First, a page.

5 key global trade stats from CAF Worldwide's Quarterly Forecast
November 12, 2019 •
2 minute read
There’s no doubt that supply chain and logistics professionals are living in interesting times. From tariffs and trade wars to the normal movements of the economic cycle, demand for shipping can be affected by any number of factors.
Here are five key stats that we’ll be keeping an eye on for the rest of this quarter to see how volumes and demand are shaping up as we close out the year, and as an indicator of where freight is headed going into 2020.
Each of the stats appears--along with other helpful information--in the current edition of the CAF Quarterly Forecast. So if you like what you see below, be sure to check out the full report for a more in-depth look at the factors affecting the global freight market.
The value of “List 4B” goods that may be affected by a 15% tariff if the United States and China cannot agree on a trade deal prior to December 15. Tariffs on these goods had initially been delayed to ensure the holiday shopping season is not disrupted.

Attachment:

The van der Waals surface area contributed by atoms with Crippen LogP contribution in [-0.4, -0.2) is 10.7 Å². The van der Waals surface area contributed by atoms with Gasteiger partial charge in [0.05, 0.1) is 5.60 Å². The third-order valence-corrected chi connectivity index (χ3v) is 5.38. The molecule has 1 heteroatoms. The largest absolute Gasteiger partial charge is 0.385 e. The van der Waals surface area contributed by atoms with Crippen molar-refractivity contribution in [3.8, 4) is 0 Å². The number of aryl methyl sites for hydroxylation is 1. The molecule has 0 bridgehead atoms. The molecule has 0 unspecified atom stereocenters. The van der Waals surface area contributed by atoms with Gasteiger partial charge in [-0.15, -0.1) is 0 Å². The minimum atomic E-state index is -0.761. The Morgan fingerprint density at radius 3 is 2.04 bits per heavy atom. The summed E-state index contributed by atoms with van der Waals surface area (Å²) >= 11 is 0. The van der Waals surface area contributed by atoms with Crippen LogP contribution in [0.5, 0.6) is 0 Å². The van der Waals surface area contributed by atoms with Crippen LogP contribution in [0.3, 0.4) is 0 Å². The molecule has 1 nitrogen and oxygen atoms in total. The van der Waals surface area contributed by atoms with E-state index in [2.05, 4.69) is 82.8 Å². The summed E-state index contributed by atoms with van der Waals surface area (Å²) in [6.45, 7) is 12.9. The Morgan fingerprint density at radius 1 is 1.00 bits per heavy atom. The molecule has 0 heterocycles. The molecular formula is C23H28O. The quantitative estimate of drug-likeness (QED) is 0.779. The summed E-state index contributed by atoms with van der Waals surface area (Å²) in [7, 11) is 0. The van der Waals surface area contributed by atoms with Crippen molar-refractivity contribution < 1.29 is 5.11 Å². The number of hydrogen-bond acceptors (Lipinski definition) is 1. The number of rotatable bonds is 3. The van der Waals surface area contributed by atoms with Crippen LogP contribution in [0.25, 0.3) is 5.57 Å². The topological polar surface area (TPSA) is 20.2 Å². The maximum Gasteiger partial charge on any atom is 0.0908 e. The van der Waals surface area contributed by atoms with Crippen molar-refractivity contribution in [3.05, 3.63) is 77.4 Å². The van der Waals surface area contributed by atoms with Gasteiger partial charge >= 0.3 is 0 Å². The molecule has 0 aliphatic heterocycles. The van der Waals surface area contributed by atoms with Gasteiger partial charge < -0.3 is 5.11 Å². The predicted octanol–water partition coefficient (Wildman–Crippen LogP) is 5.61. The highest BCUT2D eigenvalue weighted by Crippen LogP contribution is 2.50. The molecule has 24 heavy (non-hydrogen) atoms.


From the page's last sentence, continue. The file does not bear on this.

The year-over-year change in intermodal shipping volumes in Q3 2019 versus the same period in 2018. While partly attributable to tariff-related frontloading earlier in the year, Q3 volumes have been leveling out in recent years, indicating that improvements in supply chain efficiency, along with shifts in consumer behavior, are smoothing some of the traditional peaks out of the demand cycle for shipping services.
The drop in the percentage of unionized workers in the U.S. workforce between 1985 and 2018. Despite this trend--or perhaps because of it--unions have been high on the agenda during recent Democratic primary debates, with several candidates pledging to strengthen labor unions in the event that they win both the primary and the 2020 election.
The annual cost to the average U.S. household due to ongoing trade wars, according to the Federal Reserve Bank of New York.
The International Monetary Fund’s revised October estimate of global growth in 2019, the slowest rate since the 2008-2009 economic crisis. Beset by a number of factors, including trade wars and rising tension in the Middle East, the IMF’s 2019 growth prediction declined from 3.2% as recently as July.
Want to know more about these stats and the factors driving global trade? Check out the most recent edition of the CAF Quarterly Forecast.
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